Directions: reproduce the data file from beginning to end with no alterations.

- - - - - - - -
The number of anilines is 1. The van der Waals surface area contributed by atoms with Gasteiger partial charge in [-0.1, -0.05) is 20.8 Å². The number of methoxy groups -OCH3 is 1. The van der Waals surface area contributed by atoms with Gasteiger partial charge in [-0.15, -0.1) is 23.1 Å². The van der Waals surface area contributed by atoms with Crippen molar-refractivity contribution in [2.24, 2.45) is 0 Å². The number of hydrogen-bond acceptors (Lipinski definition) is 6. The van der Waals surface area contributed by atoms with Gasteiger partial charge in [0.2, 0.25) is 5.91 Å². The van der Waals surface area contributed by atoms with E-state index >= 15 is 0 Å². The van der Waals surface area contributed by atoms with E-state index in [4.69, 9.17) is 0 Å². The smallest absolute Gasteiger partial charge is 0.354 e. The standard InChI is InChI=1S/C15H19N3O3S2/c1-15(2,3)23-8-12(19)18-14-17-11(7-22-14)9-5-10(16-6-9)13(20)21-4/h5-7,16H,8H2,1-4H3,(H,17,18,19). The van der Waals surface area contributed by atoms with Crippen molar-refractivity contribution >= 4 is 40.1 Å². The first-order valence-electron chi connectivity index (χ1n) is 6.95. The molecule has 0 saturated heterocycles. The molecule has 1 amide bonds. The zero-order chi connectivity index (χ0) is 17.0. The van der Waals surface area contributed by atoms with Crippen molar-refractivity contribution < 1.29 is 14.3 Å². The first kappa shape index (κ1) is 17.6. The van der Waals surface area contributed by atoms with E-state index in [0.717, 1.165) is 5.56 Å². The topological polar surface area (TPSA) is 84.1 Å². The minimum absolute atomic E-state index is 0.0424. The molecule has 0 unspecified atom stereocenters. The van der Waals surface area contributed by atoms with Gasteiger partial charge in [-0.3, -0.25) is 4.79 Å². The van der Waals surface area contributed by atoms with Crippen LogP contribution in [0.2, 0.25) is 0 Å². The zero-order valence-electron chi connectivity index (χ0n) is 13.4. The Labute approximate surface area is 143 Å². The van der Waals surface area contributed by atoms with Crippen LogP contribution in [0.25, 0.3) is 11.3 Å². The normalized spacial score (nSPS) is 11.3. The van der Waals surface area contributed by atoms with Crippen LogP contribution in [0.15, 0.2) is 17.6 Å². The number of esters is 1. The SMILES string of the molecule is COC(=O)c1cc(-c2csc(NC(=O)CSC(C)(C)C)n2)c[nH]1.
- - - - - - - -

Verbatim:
The number of anilines is 1. The van der Waals surface area contributed by atoms with Gasteiger partial charge in [-0.1, -0.05) is 20.8 Å². The number of methoxy groups -OCH3 is 1. The van der Waals surface area contributed by atoms with Gasteiger partial charge in [-0.15, -0.1) is 23.1 Å². The van der Waals surface area contributed by atoms with Crippen molar-refractivity contribution in [2.24, 2.45) is 0 Å². The number of hydrogen-bond acceptors (Lipinski definition) is 6. The van der Waals surface area contributed by atoms with Gasteiger partial charge in [0.2, 0.25) is 5.91 Å². The van der Waals surface area contributed by atoms with E-state index >= 15 is 0 Å². The van der Waals surface area contributed by atoms with E-state index in [4.69, 9.17) is 0 Å². The smallest absolute Gasteiger partial charge is 0.354 e. The standard InChI is InChI=1S/C15H19N3O3S2/c1-15(2,3)23-8-12(19)18-14-17-11(7-22-14)9-5-10(16-6-9)13(20)21-4/h5-7,16H,8H2,1-4H3,(H,17,18,19). The van der Waals surface area contributed by atoms with Crippen molar-refractivity contribution >= 4 is 40.1 Å². The first-order valence-electron chi connectivity index (χ1n) is 6.95. The molecule has 0 saturated heterocycles. The molecule has 1 amide bonds. The zero-order chi connectivity index (χ0) is 17.0. The van der Waals surface area contributed by atoms with Crippen molar-refractivity contribution < 1.29 is 14.3 Å². The first kappa shape index (κ1) is 17.6. The van der Waals surface area contributed by atoms with E-state index in [0.717, 1.165) is 5.56 Å². The topological polar surface area (TPSA) is 84.1 Å². The minimum absolute atomic E-state index is 0.0424. The molecule has 0 unspecified atom stereocenters. The van der Waals surface area contributed by atoms with Gasteiger partial charge in [-0.3, -0.25) is 4.79 Å². The van der Waals surface area contributed by atoms with Crippen LogP contribution in [0.2, 0.25) is 0 Å². The zero-order valence-electron chi connectivity index (χ0n) is 13.4. The Labute approximate surface area is 143 Å². The van der Waals surface area contributed by atoms with Crippen LogP contribution in [0.25, 0.3) is 11.3 Å². The normalized spacial score (nSPS) is 11.3. The van der Waals surface area contributed by atoms with Crippen LogP contribution in [0.15, 0.2) is 17.6 Å². The number of esters is 1. The SMILES string of the molecule is COC(=O)c1cc(-c2csc(NC(=O)CSC(C)(C)C)n2)c[nH]1.